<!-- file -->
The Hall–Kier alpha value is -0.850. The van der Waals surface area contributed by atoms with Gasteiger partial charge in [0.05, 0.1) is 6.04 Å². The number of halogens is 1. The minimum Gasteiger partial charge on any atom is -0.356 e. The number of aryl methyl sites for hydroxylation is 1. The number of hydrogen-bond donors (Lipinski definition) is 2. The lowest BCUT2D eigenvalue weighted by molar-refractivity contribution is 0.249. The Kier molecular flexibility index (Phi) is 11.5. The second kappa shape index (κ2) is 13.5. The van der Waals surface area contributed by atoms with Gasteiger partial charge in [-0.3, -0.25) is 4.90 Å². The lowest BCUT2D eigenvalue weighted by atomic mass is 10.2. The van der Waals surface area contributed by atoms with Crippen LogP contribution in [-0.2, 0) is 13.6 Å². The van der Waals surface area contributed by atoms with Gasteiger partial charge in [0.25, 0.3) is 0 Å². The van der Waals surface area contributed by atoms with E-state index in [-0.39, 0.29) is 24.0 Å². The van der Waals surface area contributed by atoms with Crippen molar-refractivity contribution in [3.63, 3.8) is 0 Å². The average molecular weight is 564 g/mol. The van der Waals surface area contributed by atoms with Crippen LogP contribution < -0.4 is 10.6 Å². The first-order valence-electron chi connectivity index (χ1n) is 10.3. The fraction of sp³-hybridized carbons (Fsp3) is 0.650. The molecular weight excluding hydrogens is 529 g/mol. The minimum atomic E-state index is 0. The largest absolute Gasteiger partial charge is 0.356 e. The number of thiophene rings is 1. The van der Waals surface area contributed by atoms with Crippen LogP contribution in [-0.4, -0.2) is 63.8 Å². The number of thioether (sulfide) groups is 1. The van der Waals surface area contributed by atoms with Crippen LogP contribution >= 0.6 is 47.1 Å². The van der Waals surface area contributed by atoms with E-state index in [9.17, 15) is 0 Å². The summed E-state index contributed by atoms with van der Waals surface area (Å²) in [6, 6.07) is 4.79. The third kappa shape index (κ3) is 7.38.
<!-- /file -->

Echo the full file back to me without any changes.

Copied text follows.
The Hall–Kier alpha value is -0.850. The van der Waals surface area contributed by atoms with Gasteiger partial charge in [0.05, 0.1) is 6.04 Å². The number of halogens is 1. The minimum Gasteiger partial charge on any atom is -0.356 e. The number of aryl methyl sites for hydroxylation is 1. The number of hydrogen-bond donors (Lipinski definition) is 2. The lowest BCUT2D eigenvalue weighted by molar-refractivity contribution is 0.249. The Kier molecular flexibility index (Phi) is 11.5. The second kappa shape index (κ2) is 13.5. The van der Waals surface area contributed by atoms with Gasteiger partial charge in [-0.3, -0.25) is 4.90 Å². The lowest BCUT2D eigenvalue weighted by atomic mass is 10.2. The van der Waals surface area contributed by atoms with Crippen LogP contribution in [-0.2, 0) is 13.6 Å². The van der Waals surface area contributed by atoms with Gasteiger partial charge in [0.25, 0.3) is 0 Å². The van der Waals surface area contributed by atoms with E-state index in [-0.39, 0.29) is 24.0 Å². The van der Waals surface area contributed by atoms with Crippen molar-refractivity contribution in [3.63, 3.8) is 0 Å². The average molecular weight is 564 g/mol. The van der Waals surface area contributed by atoms with Crippen LogP contribution < -0.4 is 10.6 Å². The first-order valence-electron chi connectivity index (χ1n) is 10.3. The fraction of sp³-hybridized carbons (Fsp3) is 0.650. The molecular weight excluding hydrogens is 529 g/mol. The minimum atomic E-state index is 0. The largest absolute Gasteiger partial charge is 0.356 e. The number of thiophene rings is 1. The van der Waals surface area contributed by atoms with Crippen LogP contribution in [-0.4, -0.2) is 63.8 Å². The number of thioether (sulfide) groups is 1. The van der Waals surface area contributed by atoms with Crippen LogP contribution >= 0.6 is 47.1 Å². The van der Waals surface area contributed by atoms with E-state index in [9.17, 15) is 0 Å². The summed E-state index contributed by atoms with van der Waals surface area (Å²) in [6, 6.07) is 4.79. The third kappa shape index (κ3) is 7.38.